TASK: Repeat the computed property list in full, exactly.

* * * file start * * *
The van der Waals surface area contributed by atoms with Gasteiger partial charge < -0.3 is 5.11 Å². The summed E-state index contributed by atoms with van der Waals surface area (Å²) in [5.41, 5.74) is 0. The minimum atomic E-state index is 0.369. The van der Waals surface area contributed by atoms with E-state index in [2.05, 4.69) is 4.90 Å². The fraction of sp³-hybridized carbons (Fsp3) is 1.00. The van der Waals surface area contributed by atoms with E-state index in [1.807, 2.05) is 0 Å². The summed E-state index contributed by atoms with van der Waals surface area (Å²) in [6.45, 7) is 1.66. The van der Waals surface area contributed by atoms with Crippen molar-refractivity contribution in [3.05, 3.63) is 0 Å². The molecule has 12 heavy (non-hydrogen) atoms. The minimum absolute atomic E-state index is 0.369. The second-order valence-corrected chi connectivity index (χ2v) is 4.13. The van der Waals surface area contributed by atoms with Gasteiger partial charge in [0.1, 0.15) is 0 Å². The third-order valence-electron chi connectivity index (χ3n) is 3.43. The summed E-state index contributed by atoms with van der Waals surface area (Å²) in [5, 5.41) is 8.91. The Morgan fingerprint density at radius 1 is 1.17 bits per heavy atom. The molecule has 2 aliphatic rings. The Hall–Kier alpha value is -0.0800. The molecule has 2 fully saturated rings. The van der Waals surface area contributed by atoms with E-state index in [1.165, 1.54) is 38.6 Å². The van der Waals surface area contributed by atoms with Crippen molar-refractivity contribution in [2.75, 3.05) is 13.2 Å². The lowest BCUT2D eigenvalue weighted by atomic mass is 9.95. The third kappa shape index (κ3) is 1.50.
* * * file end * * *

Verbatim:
The van der Waals surface area contributed by atoms with Gasteiger partial charge < -0.3 is 5.11 Å². The summed E-state index contributed by atoms with van der Waals surface area (Å²) in [5.41, 5.74) is 0. The minimum atomic E-state index is 0.369. The van der Waals surface area contributed by atoms with E-state index in [2.05, 4.69) is 4.90 Å². The fraction of sp³-hybridized carbons (Fsp3) is 1.00. The van der Waals surface area contributed by atoms with E-state index in [1.807, 2.05) is 0 Å². The summed E-state index contributed by atoms with van der Waals surface area (Å²) in [6.45, 7) is 1.66. The van der Waals surface area contributed by atoms with Crippen molar-refractivity contribution in [3.05, 3.63) is 0 Å². The molecule has 12 heavy (non-hydrogen) atoms. The minimum absolute atomic E-state index is 0.369. The second-order valence-corrected chi connectivity index (χ2v) is 4.13. The van der Waals surface area contributed by atoms with Gasteiger partial charge in [0.1, 0.15) is 0 Å². The third-order valence-electron chi connectivity index (χ3n) is 3.43. The summed E-state index contributed by atoms with van der Waals surface area (Å²) in [5, 5.41) is 8.91. The Morgan fingerprint density at radius 1 is 1.17 bits per heavy atom. The molecule has 2 aliphatic rings. The Hall–Kier alpha value is -0.0800. The molecule has 2 fully saturated rings. The van der Waals surface area contributed by atoms with E-state index in [1.165, 1.54) is 38.6 Å². The van der Waals surface area contributed by atoms with Crippen molar-refractivity contribution in [2.75, 3.05) is 13.2 Å². The lowest BCUT2D eigenvalue weighted by atomic mass is 9.95. The third kappa shape index (κ3) is 1.50.